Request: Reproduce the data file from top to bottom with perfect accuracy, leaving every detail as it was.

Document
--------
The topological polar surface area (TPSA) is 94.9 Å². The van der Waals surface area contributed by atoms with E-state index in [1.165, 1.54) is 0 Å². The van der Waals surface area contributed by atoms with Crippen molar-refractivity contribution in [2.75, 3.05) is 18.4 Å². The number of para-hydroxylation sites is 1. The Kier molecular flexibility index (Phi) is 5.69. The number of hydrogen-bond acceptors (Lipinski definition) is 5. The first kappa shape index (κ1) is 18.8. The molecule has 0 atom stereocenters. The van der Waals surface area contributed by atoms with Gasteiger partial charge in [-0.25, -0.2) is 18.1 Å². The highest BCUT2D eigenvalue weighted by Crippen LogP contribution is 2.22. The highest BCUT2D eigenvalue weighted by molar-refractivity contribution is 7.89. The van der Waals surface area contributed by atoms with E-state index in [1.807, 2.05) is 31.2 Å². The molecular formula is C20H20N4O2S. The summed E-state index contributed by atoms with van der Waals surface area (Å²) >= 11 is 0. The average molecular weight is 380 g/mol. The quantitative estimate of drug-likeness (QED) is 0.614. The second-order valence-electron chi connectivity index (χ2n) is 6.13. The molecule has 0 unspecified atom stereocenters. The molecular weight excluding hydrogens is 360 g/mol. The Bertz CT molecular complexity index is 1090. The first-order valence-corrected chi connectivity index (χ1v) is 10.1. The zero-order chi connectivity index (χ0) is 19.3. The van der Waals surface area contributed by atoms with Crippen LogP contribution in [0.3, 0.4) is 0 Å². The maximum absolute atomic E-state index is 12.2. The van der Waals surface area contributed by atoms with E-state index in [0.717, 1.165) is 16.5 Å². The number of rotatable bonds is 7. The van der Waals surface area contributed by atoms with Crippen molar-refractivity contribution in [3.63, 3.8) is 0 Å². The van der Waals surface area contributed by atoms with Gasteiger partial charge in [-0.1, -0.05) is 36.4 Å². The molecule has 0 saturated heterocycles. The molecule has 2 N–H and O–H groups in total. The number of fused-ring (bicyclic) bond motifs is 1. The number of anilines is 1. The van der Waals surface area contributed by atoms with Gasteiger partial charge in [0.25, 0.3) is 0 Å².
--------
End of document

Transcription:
The topological polar surface area (TPSA) is 94.9 Å². The van der Waals surface area contributed by atoms with E-state index in [1.165, 1.54) is 0 Å². The van der Waals surface area contributed by atoms with Crippen molar-refractivity contribution in [2.75, 3.05) is 18.4 Å². The number of para-hydroxylation sites is 1. The Kier molecular flexibility index (Phi) is 5.69. The number of hydrogen-bond acceptors (Lipinski definition) is 5. The first kappa shape index (κ1) is 18.8. The molecule has 0 atom stereocenters. The van der Waals surface area contributed by atoms with Gasteiger partial charge in [-0.25, -0.2) is 18.1 Å². The highest BCUT2D eigenvalue weighted by Crippen LogP contribution is 2.22. The highest BCUT2D eigenvalue weighted by molar-refractivity contribution is 7.89. The van der Waals surface area contributed by atoms with E-state index in [1.807, 2.05) is 31.2 Å². The molecular formula is C20H20N4O2S. The summed E-state index contributed by atoms with van der Waals surface area (Å²) >= 11 is 0. The average molecular weight is 380 g/mol. The quantitative estimate of drug-likeness (QED) is 0.614. The second-order valence-electron chi connectivity index (χ2n) is 6.13. The molecule has 0 unspecified atom stereocenters. The molecular weight excluding hydrogens is 360 g/mol. The Bertz CT molecular complexity index is 1090. The first-order valence-corrected chi connectivity index (χ1v) is 10.1. The zero-order chi connectivity index (χ0) is 19.3. The van der Waals surface area contributed by atoms with Crippen LogP contribution in [0.3, 0.4) is 0 Å². The maximum absolute atomic E-state index is 12.2. The van der Waals surface area contributed by atoms with E-state index in [0.717, 1.165) is 16.5 Å². The number of rotatable bonds is 7. The van der Waals surface area contributed by atoms with Crippen molar-refractivity contribution in [3.63, 3.8) is 0 Å². The van der Waals surface area contributed by atoms with Gasteiger partial charge in [-0.1, -0.05) is 36.4 Å². The molecule has 0 saturated heterocycles. The molecule has 2 N–H and O–H groups in total. The number of fused-ring (bicyclic) bond motifs is 1. The number of anilines is 1. The van der Waals surface area contributed by atoms with Gasteiger partial charge in [0.25, 0.3) is 0 Å².